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Creatives must take copyright laws seriously- Nii Psalm Nunoo
Nii Psalm Nunoo is a copyright activist

Creatives must take copyright laws seriously- Nii Psalm Nunoo

Nii Psalm Nunoo, a copyright activist, is warning Ghana's creative community to take copyright issues seriously.


He spoke out against the industry's disregard for copyright laws, using the recent argument between Kwame Mickey and Team Eternity over the song "Defe Defe" as an example.

Speaking in an interview with Graphic Showbiz, Nii Psalm Nunoo observed that a significant number of Ghanaian creatives are either unaware of or apathetic towards copyright laws, leading to rampant intellectual property theft and a culture of disregard for peers' work.

“In our creative space, a lot of people don't want to learn. This is evident, especially among our bloggers, who often fail to credit original sources or creators properly.

“The copyright system here in Africa is not handled seriously, unlike in other parts of the world where it is very stringent,” he said.

He also highlighted the contrast between the stringent enforcement and respect for copyright laws in Europe and America, versus the lax attitude towards copyright protection in Ghana.

 “It is not like that in other parts of the country. The copyright system is very, very serious. Our creators here are not taking things seriously. You can search for the creative space in Europe and America and you will find that every creative team has a lawyer in the team.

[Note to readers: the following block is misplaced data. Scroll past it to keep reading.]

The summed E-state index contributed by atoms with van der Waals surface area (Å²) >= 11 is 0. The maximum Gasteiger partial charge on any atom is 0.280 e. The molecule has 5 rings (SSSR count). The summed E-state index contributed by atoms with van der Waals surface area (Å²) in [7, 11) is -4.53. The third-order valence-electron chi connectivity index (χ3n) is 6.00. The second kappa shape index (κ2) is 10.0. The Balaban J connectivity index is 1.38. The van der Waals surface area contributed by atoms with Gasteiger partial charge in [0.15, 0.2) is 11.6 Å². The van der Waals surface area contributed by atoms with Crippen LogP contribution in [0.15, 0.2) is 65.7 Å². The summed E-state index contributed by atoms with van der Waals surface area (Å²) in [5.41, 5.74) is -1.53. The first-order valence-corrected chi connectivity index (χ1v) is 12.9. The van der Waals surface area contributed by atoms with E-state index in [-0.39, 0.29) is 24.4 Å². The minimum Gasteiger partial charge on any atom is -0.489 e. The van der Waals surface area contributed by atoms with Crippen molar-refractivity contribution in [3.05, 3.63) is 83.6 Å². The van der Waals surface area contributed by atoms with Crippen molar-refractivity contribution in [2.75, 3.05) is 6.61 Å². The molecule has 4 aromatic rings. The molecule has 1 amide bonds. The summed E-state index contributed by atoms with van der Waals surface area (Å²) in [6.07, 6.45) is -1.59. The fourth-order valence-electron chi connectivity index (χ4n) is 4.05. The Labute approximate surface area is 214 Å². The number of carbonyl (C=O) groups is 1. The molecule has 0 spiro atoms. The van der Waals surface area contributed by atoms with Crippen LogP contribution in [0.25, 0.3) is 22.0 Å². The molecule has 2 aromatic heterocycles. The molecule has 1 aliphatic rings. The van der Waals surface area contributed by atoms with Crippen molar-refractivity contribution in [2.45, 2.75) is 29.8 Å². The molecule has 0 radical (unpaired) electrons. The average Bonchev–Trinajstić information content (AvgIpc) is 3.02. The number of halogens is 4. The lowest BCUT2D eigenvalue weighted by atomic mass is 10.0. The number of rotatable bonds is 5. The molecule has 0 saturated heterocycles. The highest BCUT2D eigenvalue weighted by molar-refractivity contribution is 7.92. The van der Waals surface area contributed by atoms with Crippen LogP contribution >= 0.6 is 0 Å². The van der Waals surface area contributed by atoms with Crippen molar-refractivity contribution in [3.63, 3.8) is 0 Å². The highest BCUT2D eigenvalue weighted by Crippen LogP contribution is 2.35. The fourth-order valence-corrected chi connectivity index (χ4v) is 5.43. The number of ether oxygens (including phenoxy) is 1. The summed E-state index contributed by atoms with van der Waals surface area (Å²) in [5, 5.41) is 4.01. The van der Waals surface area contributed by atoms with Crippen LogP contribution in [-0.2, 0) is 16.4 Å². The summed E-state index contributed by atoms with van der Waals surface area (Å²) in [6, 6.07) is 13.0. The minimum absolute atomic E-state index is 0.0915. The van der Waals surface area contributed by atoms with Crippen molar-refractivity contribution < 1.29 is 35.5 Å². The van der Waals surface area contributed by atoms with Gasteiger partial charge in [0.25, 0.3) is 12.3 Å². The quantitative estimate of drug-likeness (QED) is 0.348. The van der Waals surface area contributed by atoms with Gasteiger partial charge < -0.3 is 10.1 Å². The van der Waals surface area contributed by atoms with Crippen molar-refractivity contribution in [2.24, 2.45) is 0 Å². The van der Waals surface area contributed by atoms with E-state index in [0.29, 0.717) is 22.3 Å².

“Every creative team has a lawyer or someone who knows the law or copyright issues in the management team so that when it comes to legal issues, they can tackle it because ignorance of the law is not an excuse.

“However, in our space, you find that people do not pay attention to copyright issues and a whole lot of things. We are just not being serious about learning. We are not being serious about these copyright issues,” he added.

Nii Psalm Nunoo urged for the strengthening of Ghana's copyright office to efficiently tackle copyright infringement cases.

He wants Ghana's copyright office to be stronger and better at handling copyright issues.

 He believes the creative industry needs a change of mindset to value learning about copyright laws and protecting creators' work, making it a habit to respect people's intellectual property.

“The copyright office must be well-empowered to resolve copyright infringement cases efficiently. Without this, the creative industry will continue to suffer from rampant intellectual property theft due to lack of legal accountability,” he said.

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